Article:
̊↑〈so

[that’s it,]〉

18

Arto:

[°yh hyhm°]

[↑joo:.]

[°yh hyhm°]

[↑yeah:.]

19

Tiina:

no

onks

teil

ollu

kivaa

siellä?,

PRT

be-Q

you.PL-ADE

be-PPC

nice-PAR

there

well have you had a good time there?,

(p.179) (p.180) Arto’s fake laughter (line 15) is produced in response to Tiina’s reactions to his news about having been in court. Tiina subsequently treats Arto’s announcement as newsworthy in several ways: she topicalizes the report by repeating the key element of the turn (rosiksessa, “in court,” line 7), minimally confirmed by Arto (line 8), and she then asks for the reason for Arto’s court visit (line 9). On line 10, Arto reports that he was there as a witness. Tiina first repeats Arto’s report and prefaces it with the particle ai, which indicates that she treats the issue as news (on ai, see Hakulinen et al., 2004, §1028). Subsequently, she presents another possible reason for being in court (being accused); this is constructed as a negatively framed declarative utterance that seeks Arto’s confirmation, which he then provides (line 13). On line 14, Tiina further treats Arto’s talk as new information, but this time, by using another milder response particle, aha (Hakulinen et al., §1049). Thus, in the evolving sequence, Tiina reacts to Arto’s role as a witness as being something that is unexpected, as if some other court-related identity (as the accused) would be more likely. This is obviously meant to be a joke, and the joke has a teasing quality, as teasing often involves attributing a problematic or “deviant” category to the person being teased (Drew, 1987, p. 244).

During the sequence, Tiina does not laugh herself, nor does Arto, but he does produce lexicalized laugh tokens. On line 15, his turn consists of hah tokens, which are produced in an articulated manner, without breathiness or the spasmodic character that is typical of real laughter. Through this fake laughter, Arto shows that he has recognized Tiina’s joking in the previous sequence but does not find the joke funny enough to actually laugh.6 Tiina’s response (line 16) also has a laughter-like quality: it resembles a short laugh but has an artificial character, and the same holds for Arto’s yh-hyhm on line 18. Tiina briefly acknowledges Arto’s fake laughter and also the “failure” of her attempted joke: for a brief moment, the participants are involved in shared fake laughter. What follows is a change of topic (cf. Holt, 2010, on shared laughter in topic termination). Through a clearly audible long inbreath and the utterance vai sellasta (“so that’s it”), Tiina strongly signals the end of the present topic and subsequently initiates a new one by asking a question on another matter (line 19). It seems that Arto’s fake laughter is not only heard as a sign of his nonappreciation of the joke, but also as a sign of his willingness to close the topic.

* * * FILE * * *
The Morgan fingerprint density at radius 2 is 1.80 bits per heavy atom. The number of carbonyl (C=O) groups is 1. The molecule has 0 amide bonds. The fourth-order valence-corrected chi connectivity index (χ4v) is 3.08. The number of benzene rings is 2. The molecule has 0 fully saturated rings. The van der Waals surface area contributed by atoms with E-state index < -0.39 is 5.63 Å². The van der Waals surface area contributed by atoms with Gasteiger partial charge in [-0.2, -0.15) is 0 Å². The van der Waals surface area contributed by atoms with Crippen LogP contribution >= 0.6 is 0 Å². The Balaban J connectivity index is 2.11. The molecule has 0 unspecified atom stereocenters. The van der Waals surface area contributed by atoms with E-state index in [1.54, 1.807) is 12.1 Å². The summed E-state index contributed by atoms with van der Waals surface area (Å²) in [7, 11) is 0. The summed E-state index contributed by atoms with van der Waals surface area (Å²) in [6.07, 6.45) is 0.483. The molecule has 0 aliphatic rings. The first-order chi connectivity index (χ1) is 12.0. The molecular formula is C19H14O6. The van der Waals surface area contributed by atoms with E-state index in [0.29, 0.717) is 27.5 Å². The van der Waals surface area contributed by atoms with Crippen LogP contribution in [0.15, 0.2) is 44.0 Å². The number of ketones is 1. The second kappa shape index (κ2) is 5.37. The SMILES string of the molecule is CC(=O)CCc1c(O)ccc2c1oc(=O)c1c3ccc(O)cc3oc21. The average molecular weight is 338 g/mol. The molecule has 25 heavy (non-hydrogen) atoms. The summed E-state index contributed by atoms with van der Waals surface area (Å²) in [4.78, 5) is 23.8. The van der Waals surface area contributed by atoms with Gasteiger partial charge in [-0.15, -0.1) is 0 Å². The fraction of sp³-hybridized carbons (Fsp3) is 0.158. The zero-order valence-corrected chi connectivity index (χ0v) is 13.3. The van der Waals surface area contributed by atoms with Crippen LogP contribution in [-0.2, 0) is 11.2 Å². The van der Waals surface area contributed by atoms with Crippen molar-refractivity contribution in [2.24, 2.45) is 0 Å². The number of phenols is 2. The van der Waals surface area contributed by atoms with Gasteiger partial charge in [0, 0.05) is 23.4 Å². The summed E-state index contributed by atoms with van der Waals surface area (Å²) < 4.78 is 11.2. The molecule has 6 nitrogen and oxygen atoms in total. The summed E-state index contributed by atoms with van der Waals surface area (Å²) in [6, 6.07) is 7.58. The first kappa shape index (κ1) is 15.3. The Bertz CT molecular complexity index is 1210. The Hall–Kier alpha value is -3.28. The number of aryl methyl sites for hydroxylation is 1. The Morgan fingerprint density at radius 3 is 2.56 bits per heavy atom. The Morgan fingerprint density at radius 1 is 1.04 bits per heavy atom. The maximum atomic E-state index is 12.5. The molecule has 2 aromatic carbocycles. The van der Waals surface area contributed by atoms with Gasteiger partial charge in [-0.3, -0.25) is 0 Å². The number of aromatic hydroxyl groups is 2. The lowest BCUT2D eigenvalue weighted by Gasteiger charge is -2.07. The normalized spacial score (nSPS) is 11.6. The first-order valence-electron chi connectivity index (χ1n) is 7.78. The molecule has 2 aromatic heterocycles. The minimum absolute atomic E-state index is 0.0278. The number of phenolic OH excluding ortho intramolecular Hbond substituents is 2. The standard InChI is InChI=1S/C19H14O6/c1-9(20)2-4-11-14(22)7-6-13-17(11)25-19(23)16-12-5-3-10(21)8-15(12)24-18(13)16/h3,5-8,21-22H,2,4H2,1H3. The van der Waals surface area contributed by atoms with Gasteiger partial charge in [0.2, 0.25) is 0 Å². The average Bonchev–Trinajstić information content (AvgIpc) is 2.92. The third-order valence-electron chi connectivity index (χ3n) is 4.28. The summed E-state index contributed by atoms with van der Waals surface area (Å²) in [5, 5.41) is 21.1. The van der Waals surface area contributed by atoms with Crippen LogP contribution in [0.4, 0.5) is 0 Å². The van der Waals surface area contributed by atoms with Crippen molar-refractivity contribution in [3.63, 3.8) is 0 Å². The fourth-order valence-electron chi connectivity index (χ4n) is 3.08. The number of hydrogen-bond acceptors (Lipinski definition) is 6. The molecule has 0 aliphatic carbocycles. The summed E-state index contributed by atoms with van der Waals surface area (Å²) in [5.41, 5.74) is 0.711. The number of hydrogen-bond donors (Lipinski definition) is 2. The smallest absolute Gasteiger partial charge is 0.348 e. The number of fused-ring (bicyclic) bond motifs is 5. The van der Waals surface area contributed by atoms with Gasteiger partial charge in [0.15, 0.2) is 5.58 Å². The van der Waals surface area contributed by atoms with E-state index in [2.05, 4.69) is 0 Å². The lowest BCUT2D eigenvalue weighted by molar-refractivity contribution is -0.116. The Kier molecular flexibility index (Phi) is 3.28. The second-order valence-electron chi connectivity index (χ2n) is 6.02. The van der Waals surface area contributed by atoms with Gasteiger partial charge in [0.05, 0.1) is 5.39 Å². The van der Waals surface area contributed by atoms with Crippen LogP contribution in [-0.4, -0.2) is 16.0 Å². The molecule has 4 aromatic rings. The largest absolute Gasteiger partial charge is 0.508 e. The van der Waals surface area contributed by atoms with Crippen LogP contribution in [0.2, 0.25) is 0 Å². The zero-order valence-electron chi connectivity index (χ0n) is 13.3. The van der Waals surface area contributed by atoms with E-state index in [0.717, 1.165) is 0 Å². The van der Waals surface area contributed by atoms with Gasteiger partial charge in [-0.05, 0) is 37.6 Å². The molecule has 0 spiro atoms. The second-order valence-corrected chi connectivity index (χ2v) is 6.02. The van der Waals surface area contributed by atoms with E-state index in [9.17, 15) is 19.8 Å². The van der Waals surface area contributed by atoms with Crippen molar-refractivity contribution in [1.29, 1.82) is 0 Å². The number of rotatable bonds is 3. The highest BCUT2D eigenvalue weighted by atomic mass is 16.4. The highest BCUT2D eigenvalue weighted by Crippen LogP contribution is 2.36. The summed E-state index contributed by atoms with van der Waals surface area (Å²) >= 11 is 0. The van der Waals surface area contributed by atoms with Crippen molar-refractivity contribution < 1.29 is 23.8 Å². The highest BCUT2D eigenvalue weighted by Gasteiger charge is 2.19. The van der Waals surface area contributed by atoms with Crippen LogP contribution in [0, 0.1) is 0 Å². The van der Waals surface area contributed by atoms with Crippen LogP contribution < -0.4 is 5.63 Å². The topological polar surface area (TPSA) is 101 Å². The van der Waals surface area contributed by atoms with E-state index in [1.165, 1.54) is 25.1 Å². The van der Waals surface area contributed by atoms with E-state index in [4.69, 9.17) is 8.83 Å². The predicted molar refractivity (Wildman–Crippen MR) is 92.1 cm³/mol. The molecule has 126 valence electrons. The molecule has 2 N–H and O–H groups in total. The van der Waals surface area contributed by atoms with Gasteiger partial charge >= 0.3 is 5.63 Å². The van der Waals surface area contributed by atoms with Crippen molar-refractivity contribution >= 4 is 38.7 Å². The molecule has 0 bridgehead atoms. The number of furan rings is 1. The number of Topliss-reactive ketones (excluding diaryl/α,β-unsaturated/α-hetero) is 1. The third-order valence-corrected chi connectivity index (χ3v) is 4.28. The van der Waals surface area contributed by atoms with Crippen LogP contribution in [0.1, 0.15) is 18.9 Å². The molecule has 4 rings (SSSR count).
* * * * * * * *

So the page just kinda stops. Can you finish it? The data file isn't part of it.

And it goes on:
A joke also fails in the following extract. This time, however, it is the producer of the laughable who utilizes fake laughter. This extract comes from a telephone conversation between two male friends who (with another friend, Jukka) are leaving for a trip on the following day. During their call, they discuss packing and the schedule for their (p.181) departure. Before the extract, it has become clear that Reijo and Jukka should be at Pekka’s house around two o’clock in the afternoon. Pekka, however, cannot get out of work before 3:30 P.M. Reijo considers the time issue to be a problem in several ways (before the extract and during the whole phone call). On lines 3–5, Pekka suggests how Reijo and Jukka can spend their time waiting.

Extract 10 [Sg94 1A1 Yawning.telephone]

01

Pekka:

((yawning:

))

hhöh

[hmm]

02

Reijo:

[tota,]

[uhm,]

03

Pekka:

sain: #yy#

ison